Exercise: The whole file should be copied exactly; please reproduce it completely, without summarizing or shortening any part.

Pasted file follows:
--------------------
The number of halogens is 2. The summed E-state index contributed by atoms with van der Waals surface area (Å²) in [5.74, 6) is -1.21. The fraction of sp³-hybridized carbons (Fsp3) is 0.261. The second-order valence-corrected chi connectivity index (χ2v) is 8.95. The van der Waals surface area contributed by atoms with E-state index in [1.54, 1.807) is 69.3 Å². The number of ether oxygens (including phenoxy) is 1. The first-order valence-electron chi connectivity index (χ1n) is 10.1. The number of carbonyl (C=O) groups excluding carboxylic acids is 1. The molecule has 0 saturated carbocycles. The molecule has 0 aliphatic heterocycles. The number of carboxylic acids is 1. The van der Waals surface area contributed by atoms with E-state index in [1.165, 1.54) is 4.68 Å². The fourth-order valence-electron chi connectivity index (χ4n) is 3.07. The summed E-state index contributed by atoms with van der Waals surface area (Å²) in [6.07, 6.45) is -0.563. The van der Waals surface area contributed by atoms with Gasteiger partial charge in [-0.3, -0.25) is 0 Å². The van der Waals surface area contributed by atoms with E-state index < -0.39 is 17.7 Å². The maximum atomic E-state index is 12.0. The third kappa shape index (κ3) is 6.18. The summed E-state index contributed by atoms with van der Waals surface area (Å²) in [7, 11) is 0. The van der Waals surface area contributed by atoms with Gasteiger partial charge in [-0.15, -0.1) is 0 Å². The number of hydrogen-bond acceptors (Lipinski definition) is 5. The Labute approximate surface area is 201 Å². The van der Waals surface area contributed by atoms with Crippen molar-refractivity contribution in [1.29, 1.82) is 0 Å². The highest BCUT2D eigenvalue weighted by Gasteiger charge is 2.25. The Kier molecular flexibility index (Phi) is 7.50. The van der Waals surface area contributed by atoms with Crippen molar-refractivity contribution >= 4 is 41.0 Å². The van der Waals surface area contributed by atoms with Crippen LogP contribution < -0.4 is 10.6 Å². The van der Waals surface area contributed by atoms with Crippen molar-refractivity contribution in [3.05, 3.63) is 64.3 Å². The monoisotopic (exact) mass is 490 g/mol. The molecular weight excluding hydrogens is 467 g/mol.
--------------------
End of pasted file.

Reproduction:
The number of halogens is 2. The summed E-state index contributed by atoms with van der Waals surface area (Å²) in [5.74, 6) is -1.21. The fraction of sp³-hybridized carbons (Fsp3) is 0.261. The second-order valence-corrected chi connectivity index (χ2v) is 8.95. The van der Waals surface area contributed by atoms with E-state index in [1.54, 1.807) is 69.3 Å². The number of ether oxygens (including phenoxy) is 1. The first-order valence-electron chi connectivity index (χ1n) is 10.1. The number of carbonyl (C=O) groups excluding carboxylic acids is 1. The molecule has 0 saturated carbocycles. The molecule has 0 aliphatic heterocycles. The number of carboxylic acids is 1. The van der Waals surface area contributed by atoms with E-state index in [1.165, 1.54) is 4.68 Å². The fourth-order valence-electron chi connectivity index (χ4n) is 3.07. The summed E-state index contributed by atoms with van der Waals surface area (Å²) in [6.07, 6.45) is -0.563. The van der Waals surface area contributed by atoms with Gasteiger partial charge in [-0.3, -0.25) is 0 Å². The van der Waals surface area contributed by atoms with E-state index < -0.39 is 17.7 Å². The maximum atomic E-state index is 12.0. The third kappa shape index (κ3) is 6.18. The summed E-state index contributed by atoms with van der Waals surface area (Å²) in [7, 11) is 0. The van der Waals surface area contributed by atoms with Gasteiger partial charge in [-0.15, -0.1) is 0 Å². The number of hydrogen-bond acceptors (Lipinski definition) is 5. The Labute approximate surface area is 201 Å². The van der Waals surface area contributed by atoms with Crippen molar-refractivity contribution in [1.29, 1.82) is 0 Å². The highest BCUT2D eigenvalue weighted by Gasteiger charge is 2.25. The Kier molecular flexibility index (Phi) is 7.50. The van der Waals surface area contributed by atoms with Crippen molar-refractivity contribution >= 4 is 41.0 Å². The van der Waals surface area contributed by atoms with Crippen LogP contribution < -0.4 is 10.6 Å². The van der Waals surface area contributed by atoms with Crippen molar-refractivity contribution in [3.05, 3.63) is 64.3 Å². The monoisotopic (exact) mass is 490 g/mol. The molecular weight excluding hydrogens is 467 g/mol.